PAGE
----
Q&A: How similar are modern spoken Hebrew and modern spoken Arabic? Are they mutually intelligible at all?

It’s a curious thing: with some words, you think that the two languages are like French and Spanish: the pronunciation is different, but the words are clearly cognates. For example, the sentence:“Tonight, at 10:15, I and you* will eat something at home with our son.

In Arabic it’s: Eliom bileil, es-sa’ah asharah uriba, ana u’inti ḥanaakel shi bilbeit maa ibbena.

In Hebrew is: Hayom balailah,* besha’ah eser vareba,* ani ve’at nokhal mashehu babait im bnenu.

But then the next sentence can be so different, you’d think they belong to completely different language families—e.g.: ‘But tomorrow, after work, what do you say we go to town together with our friends and have dinner at the restaurant? OK?

In Arabic: Bas bukra, ba’ad ush-shirrel, shu ra’ek nruḥ albalad sawa maa rif’atna, uḥanat’asha bilmatam? M’niḥ?

In Hebrew: Aval maḥar, aḥrei ha’avodah, mah da’atekh shenelekh* yaḥad la’ir im ḥavereinu, venokhal aruḥat-erev bamis’adah? Beseder?

As with other languages, these similarities and differences are clues to the fact that the two languages diverged a considerable time ago, when the ancestors of Hebrew and Arabic speakers were the same people of tribal nomads living in the same environment. Recent research suggests this was about 2350 BCE, in Sumer (southern Iraq of today)—which, coincidentally, is roughly where the biblical Abraham (mythological forefather of Arabs and Hebrews) is thought to have come from (albeit five hundred later—and some researchers think that his family actually hailed from the border region of today’s northern Iraq and southern Turkey).

The other evening, when my wife and I were watching the third season of Fauda (a TV series about an undercover Israeli security unit operating in the West Bank), there was a scene where a young Palestinian man shows a newspaper report to his girlfriend. “Katabu alai!” (‘They wrote about me!’) he told her, all excited, and even my wife (who knows little to no Arabic, and has no linguistic inclinations whatsoever) couldn’t help noticing the resemblance: ‘Katvu alai!’ she exclaimed the Hebrew equivalent, delighted at recognising something. But her surprise is indicative that, apart from very basic words here and there, the two languages are mostly utterly unintelligible to each other in speech.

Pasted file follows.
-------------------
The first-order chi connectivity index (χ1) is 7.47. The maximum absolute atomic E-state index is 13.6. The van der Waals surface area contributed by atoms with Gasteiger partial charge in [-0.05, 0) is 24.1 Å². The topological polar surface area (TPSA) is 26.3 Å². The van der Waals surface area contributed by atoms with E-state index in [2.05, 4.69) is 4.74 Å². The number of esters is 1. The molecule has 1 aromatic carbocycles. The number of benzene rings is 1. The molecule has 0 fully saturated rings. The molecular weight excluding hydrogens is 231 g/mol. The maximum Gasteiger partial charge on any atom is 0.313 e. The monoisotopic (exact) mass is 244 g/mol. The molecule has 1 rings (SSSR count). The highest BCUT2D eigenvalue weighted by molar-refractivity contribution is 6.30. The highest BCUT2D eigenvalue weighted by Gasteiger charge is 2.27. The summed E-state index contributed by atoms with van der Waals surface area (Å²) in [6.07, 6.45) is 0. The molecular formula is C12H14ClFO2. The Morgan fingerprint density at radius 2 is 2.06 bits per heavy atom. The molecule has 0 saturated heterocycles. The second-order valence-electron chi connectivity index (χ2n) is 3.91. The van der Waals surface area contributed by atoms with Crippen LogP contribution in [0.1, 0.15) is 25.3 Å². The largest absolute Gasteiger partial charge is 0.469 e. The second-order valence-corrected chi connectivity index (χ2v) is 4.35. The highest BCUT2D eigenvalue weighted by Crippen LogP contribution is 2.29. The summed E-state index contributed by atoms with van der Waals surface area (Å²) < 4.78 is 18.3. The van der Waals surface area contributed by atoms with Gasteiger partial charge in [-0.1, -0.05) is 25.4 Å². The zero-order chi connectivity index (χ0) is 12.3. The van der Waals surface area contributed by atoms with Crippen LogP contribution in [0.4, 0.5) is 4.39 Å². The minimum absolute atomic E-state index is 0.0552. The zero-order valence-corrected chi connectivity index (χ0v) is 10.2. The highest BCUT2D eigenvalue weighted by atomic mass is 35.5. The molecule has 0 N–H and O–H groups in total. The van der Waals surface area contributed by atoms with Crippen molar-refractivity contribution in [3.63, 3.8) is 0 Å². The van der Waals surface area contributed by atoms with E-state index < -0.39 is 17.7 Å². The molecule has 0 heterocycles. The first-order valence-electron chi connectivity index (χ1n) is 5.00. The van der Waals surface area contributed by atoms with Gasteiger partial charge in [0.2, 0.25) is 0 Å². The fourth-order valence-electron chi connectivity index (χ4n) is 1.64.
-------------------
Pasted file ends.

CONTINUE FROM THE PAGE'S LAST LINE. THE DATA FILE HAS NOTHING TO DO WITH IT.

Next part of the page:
And yet, with a little effort and some good, conversation-based language instruction, a Hebrew speaker can acquire a basic command of spoken Arabic fairly quickly (much as Palestinian Arabs can, and do, pick up conversational Hebrew). In fact, there’s a joy, to it, too. You gotta love a language where there’s a word for ‘Let’s have lunch’ (ḥanatraddahgo heavy on the ‘dd’), and the word for ‘I think’ (in the sense of I believe) is bzzn.

As we say in Hebrew, veyaffah sha’ah aḥat qodem (‘The sooner, the better’). When people can speak and understand each other’s language—and certainly when they break bread together—they’re much less likely to hate and fear each other.

*To highlight the similarities, I’m using the Arabic syntax (‘I and you’, rather than ‘you and I’), and ‘today at night’ instead of ‘tonight’); emulating the Hebrew spelling of the word reba rather than its pronunciation (reva); and using the high-register Hebrew way of saying ‘our son’ (bnenu instead of haben shelanu).


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